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Jury Scams

In various parts of the United States, members of the public are being targeted by phone calls, e-mails, or correspondence threatening them with prosecution for failing to comply with jury service in federal or state courts.

In some instances, recipients are pressured to provide confidential data, potentially leading to identity theft and fraud.  These occurrences, which threaten recipients with fines and jail time if they do not comply, are fraudulent and are not connected with the federal courts.  In other calls, e-mails, or correspondence recipients are asked to provide bank account or credit card information or to purchase gift cards to pay an alleged fine or remove a warrant.  A sample of fraudulent correspondence is included below.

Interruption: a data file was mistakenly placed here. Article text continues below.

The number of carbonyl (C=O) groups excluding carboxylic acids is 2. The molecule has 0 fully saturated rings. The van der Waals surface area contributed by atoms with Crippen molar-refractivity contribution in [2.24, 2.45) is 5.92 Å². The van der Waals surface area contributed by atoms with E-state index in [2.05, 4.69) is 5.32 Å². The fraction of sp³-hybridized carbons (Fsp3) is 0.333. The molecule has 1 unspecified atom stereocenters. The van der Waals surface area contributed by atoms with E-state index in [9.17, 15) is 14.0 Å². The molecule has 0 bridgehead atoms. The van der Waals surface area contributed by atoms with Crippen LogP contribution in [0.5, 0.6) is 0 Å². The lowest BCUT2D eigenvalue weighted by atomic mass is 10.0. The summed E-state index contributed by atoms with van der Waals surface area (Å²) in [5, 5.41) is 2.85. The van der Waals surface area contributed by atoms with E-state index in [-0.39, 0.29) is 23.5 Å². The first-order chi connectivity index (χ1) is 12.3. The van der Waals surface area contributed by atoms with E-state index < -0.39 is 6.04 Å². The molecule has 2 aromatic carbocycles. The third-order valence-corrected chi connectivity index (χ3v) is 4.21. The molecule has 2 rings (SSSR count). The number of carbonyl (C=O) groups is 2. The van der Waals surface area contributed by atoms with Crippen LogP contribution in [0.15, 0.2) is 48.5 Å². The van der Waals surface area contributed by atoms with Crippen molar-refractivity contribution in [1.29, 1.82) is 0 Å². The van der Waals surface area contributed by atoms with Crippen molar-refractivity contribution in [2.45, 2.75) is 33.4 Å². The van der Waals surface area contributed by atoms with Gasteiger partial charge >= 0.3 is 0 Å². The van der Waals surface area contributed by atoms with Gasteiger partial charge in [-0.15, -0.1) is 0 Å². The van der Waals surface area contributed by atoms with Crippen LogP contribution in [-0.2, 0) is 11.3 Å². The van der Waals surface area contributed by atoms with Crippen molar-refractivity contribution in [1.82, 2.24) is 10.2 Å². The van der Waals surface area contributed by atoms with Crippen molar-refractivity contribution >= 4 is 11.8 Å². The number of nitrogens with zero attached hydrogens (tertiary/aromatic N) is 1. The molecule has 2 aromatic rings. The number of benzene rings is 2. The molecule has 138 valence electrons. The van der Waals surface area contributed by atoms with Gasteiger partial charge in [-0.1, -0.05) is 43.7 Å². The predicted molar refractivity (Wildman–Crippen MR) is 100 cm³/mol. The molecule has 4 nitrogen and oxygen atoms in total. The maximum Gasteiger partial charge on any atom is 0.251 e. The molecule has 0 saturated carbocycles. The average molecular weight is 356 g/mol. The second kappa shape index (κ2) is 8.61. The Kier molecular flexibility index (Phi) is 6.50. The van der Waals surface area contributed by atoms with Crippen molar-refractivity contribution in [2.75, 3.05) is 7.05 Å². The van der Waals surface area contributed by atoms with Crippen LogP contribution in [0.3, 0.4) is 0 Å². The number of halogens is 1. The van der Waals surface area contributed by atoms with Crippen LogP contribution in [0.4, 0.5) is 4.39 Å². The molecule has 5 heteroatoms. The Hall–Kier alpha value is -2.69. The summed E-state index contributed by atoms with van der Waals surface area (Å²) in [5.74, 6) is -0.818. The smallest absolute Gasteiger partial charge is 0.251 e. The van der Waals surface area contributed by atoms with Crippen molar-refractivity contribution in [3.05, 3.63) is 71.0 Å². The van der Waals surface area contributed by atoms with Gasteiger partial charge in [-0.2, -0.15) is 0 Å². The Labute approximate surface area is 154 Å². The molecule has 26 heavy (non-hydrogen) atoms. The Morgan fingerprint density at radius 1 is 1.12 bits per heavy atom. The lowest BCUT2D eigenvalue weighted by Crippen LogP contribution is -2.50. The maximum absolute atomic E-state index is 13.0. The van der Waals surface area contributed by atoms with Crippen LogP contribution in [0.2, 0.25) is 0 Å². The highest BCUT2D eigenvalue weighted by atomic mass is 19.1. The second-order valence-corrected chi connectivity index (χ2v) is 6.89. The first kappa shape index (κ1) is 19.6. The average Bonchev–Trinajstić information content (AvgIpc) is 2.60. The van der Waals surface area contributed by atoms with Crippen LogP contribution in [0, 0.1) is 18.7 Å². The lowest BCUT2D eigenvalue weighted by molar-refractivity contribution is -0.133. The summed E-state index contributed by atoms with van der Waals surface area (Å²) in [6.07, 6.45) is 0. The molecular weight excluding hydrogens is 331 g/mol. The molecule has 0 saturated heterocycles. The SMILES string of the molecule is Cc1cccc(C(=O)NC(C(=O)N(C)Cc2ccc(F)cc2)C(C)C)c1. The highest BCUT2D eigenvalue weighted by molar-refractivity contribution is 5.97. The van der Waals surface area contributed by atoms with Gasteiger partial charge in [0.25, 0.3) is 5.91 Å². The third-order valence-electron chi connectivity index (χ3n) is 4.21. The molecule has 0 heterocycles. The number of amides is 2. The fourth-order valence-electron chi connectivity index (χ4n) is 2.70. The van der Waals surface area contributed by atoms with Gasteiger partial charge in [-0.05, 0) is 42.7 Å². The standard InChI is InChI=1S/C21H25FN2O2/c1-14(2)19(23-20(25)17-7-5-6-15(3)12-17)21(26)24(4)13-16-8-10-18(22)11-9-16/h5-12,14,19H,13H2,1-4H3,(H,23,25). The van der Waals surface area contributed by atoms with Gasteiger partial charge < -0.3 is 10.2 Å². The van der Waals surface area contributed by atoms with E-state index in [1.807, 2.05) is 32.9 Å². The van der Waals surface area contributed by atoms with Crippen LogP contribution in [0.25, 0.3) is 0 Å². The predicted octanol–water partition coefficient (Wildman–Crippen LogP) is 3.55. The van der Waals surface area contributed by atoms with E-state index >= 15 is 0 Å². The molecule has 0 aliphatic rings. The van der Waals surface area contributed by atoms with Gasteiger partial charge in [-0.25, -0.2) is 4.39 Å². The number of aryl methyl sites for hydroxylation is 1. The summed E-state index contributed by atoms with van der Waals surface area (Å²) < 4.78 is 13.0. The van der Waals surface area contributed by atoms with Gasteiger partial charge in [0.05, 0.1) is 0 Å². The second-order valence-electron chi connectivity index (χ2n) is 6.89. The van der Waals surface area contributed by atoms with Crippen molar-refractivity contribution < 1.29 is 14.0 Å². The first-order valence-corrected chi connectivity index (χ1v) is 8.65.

Federal courts do not require anyone to provide any sensitive information in a telephone call.  Most contact between a federal court and a prospective juror will be through the U.S. mail or by e-mail, and any phone contact by real court officials will not include requests for any type of payment, fine, credit card number, or any other sensitive information, such as your social security number or mother’s maiden name.  Federal courts will also not serve a warrant or notify you of a warrant by e-mail, phone, or fax.  Federal officials do not demand payment of money in lieu of being arrested.

Jury duty is a vital civic responsibility and should be taken seriously by all citizens.  However, it is a crime for anyone to falsely represent himself or herself as a federal court official. The federal judiciary takes seriously such an offense.

If you believe that you have been the victim of fraud or have received a scam phone call, phishing e-mail, fax, or other written correspondence, contact your local police department, the Federal Bureau of Investigation (800-225-5324 or, or the Federal Trade Commission at


WARNING: District Court's Address and Judicial Officer Names Being Used in Scam